Over the summer, we started reading some very interesting blogs that talked about behavior management in the classroom. We previously used a “bee chart” in our classes, and I’m sure you have seen, or you may have seen something similar. Each child had a bee and when they made a choice that was respectful, responsible, or safe, we would move their bee up to blue and then to purple. End their day on purple, and they would get to pick a prize from the prize box. On the other hand, make poor choices that were not respectful, responsible, or safe, and their bee would move down the rainbow to yellow, orange, and eventually red. End their day on red, and they would have to take a note home to be signed. We had been using this system for quite some time now and really knew something needed to change. You typically have the same kiddos always getting their bee moved down, and the same kids always getting their bee moved up in a public display. While we had hoped that adding the colors blue and purple we would focus more on the positives, we still found the negatives were getting more attention. I won’t really go into too much more detail about the systems we used, but I do encourage you to take a look at the blogs referenced in the beginning of this paragraph. I will tell you it was amazingly eye opening. With that said, here’s what happened on the first days of school.
I don't know about y'all, but the first few days of the school year are always crazy in our world! You never know what's going to happen. Especially in Kindergarten! Some of the kiddos have never been in school, some are leaving their parents for the first time, and some are so ready for school that they blow you away with their maturity at five years old. Well, this year was no exception. We invited our kindergarten families in for a "Brave-On-My-First-Day" breakfast, followed by a story and lots of hugs, kisses, and tears. This initial portion of our day was pretty much the same way it has been for the past 10 years. . . and then EVERYTHING changed.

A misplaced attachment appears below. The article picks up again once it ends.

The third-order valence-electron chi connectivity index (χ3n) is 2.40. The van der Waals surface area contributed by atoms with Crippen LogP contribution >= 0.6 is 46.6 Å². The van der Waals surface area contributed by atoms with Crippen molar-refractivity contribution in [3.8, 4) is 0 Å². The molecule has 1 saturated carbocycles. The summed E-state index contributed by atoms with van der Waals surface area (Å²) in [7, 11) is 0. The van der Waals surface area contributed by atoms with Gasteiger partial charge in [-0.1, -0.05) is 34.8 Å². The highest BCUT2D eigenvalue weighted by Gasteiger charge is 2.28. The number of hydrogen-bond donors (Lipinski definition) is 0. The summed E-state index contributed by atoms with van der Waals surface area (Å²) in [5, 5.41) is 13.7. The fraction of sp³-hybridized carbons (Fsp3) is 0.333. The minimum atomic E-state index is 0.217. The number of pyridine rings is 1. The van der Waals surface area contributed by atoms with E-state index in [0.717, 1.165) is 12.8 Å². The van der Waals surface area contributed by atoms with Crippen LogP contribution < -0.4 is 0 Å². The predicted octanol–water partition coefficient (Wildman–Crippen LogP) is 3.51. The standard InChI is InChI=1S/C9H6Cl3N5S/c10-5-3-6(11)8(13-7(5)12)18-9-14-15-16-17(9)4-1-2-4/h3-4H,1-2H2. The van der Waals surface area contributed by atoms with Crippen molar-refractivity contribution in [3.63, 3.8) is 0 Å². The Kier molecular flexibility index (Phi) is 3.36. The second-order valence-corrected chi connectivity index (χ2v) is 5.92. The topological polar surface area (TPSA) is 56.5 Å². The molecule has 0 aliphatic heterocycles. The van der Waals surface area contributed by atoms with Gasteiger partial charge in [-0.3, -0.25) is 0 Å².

I can't even begin to tell you how difficult it was the first day to bite my tongue when those typical "annoying" behaviors started to come out. Yelling out, wanting to play instead of listen, wandering the classroom.... So here's what was the most difficult thing of the whole day: Letting go of those behaviors and letting the students take control of their learning environment. I cannot stress to you how mentally draining the day was! Every few minutes, I would catch myself about to redirect a child for lying on the carpet rather than sitting up, or wanting to sit at the back of the classroom while I was giving instructions by the SmartBoard. I had to constantly remind myself that just because they weren't physically where most of their peers were didn't mean that they weren't listening! One adorable child was lying on the floor with a pillow over his head for most of the morning and was still able to complete all of his tasks for the day without any struggle from me or from him! He ended his day feeling great, not beaten down, so I say that’s a SUCCESS!! It’s just the beginning, and yes, it is difficult to retrain our brains, but it’s easier for the kids. And after all, isn’t that what our focus should be? Lifting them up, not tearing them down. Alright Monday...bring it on!